World Rally Championship drivers and co-drivers will be back in their cars for the first time since March when testing returns in Finland next month.
The current testing ban, implemented in early April, will end at midnight this Sunday, with the teams permitted to run Rally1-spec cars again.
The teams are already planning pre-Rally Finland running for the second week in June, ahead of the Jyväskylä-based event’s scheduled date of August 6-9.
The rules governing testing were discussed at Friday’s WRC Commission meeting, with the current 42-day limit being replaced by a new format of three days for each European event, in which each day is allocated to a single driver.
If this year’s calendar had played out as expected – without the coronavirus-induced cancellation of Portugal – that would have equated to a 50% cut – with seven European rallies combining to offer a total of just 21 days of running.
DirtFish understands that decision will be ratified at the World Motor Sport Council on June 19.
In the absence of that revised regulation between June 1-18, the teams are understood to have reached a ‘gentleman’s agreement’ that they will not drive for more than three days when testing resumes next month.
A source close to Friday’s meeting said: “There was discussion about extending the testing ban until World Council [on June 19], which seemed like the most straightforward decision, but there are teams and drivers out there who are very keen to be back in the car and testing again.”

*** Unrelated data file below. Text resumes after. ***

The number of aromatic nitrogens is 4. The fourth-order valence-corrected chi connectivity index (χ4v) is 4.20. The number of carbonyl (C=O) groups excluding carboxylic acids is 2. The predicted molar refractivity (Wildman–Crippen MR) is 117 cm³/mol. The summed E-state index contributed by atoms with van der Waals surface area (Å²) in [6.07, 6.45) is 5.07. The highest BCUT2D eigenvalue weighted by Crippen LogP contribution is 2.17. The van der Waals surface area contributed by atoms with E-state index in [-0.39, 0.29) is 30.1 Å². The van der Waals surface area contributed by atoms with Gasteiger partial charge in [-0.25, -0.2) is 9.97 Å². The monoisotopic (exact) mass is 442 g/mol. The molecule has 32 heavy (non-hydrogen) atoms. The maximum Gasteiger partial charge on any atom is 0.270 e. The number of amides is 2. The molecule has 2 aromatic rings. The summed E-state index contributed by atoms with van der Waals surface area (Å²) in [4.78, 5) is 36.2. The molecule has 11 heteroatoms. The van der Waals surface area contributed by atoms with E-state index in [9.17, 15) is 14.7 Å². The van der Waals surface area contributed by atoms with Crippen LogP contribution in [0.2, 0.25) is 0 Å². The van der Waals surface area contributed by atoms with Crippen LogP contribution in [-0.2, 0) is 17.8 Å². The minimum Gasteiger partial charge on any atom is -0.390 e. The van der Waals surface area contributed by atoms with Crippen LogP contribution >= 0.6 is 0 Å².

DirtFish understands roads have already been booked by the teams in Finland, with travel to the country now being investigated.
Finland will further relax its own lockdown regulations on Monday, with travel from most European countries permitted. Britain’s non-Schengen status is likely to complicate crossing the border into Finland, while Sweden’s decision not to lockdown through the COVID-19 pandemic could make travel from Finland’s westerly neighbour similarly tricky.
The development of 2022 cars is not expected to be affected by this decision, with FIA rally director Yves Matton already having made clear the governing body will look at revising testing rules through 2021 to incorporate preparations for hybrid.